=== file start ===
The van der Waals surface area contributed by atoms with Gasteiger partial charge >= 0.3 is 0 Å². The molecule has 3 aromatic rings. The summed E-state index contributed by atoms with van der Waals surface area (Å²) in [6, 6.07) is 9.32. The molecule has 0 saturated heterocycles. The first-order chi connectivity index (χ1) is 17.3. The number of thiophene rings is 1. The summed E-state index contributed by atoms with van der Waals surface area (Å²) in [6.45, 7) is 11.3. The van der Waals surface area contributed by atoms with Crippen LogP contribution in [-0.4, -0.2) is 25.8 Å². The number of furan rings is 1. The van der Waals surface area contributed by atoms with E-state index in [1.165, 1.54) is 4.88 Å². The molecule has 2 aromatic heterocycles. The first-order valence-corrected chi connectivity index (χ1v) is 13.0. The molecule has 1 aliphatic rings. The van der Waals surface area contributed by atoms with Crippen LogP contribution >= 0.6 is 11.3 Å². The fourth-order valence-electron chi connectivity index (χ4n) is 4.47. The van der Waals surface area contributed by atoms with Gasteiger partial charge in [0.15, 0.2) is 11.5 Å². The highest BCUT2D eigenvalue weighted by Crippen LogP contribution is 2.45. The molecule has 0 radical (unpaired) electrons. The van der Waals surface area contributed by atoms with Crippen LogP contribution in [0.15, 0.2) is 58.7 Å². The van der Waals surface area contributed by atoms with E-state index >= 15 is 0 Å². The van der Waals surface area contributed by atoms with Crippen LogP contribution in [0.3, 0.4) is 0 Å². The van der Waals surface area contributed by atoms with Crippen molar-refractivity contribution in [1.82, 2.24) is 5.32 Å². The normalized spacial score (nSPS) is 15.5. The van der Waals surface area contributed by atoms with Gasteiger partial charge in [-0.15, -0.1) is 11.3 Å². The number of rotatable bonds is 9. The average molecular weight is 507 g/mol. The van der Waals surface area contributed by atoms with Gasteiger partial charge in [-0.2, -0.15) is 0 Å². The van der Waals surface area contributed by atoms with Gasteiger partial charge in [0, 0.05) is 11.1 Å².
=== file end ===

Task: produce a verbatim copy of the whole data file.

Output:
The van der Waals surface area contributed by atoms with Gasteiger partial charge >= 0.3 is 0 Å². The molecule has 3 aromatic rings. The summed E-state index contributed by atoms with van der Waals surface area (Å²) in [6, 6.07) is 9.32. The molecule has 0 saturated heterocycles. The first-order chi connectivity index (χ1) is 17.3. The number of thiophene rings is 1. The summed E-state index contributed by atoms with van der Waals surface area (Å²) in [6.45, 7) is 11.3. The van der Waals surface area contributed by atoms with Crippen LogP contribution in [-0.4, -0.2) is 25.8 Å². The number of furan rings is 1. The van der Waals surface area contributed by atoms with E-state index in [1.165, 1.54) is 4.88 Å². The molecule has 2 aromatic heterocycles. The first-order valence-corrected chi connectivity index (χ1v) is 13.0. The molecule has 1 aliphatic rings. The van der Waals surface area contributed by atoms with Crippen LogP contribution >= 0.6 is 11.3 Å². The fourth-order valence-electron chi connectivity index (χ4n) is 4.47. The van der Waals surface area contributed by atoms with Gasteiger partial charge in [0.15, 0.2) is 11.5 Å². The highest BCUT2D eigenvalue weighted by Crippen LogP contribution is 2.45. The molecule has 0 radical (unpaired) electrons. The van der Waals surface area contributed by atoms with Crippen LogP contribution in [0.15, 0.2) is 58.7 Å². The van der Waals surface area contributed by atoms with E-state index >= 15 is 0 Å². The van der Waals surface area contributed by atoms with Crippen LogP contribution in [0.3, 0.4) is 0 Å². The van der Waals surface area contributed by atoms with Crippen molar-refractivity contribution in [1.82, 2.24) is 5.32 Å². The normalized spacial score (nSPS) is 15.5. The van der Waals surface area contributed by atoms with Gasteiger partial charge in [-0.15, -0.1) is 11.3 Å². The number of rotatable bonds is 9. The average molecular weight is 507 g/mol. The van der Waals surface area contributed by atoms with Gasteiger partial charge in [-0.2, -0.15) is 0 Å². The van der Waals surface area contributed by atoms with Gasteiger partial charge in [0, 0.05) is 11.1 Å².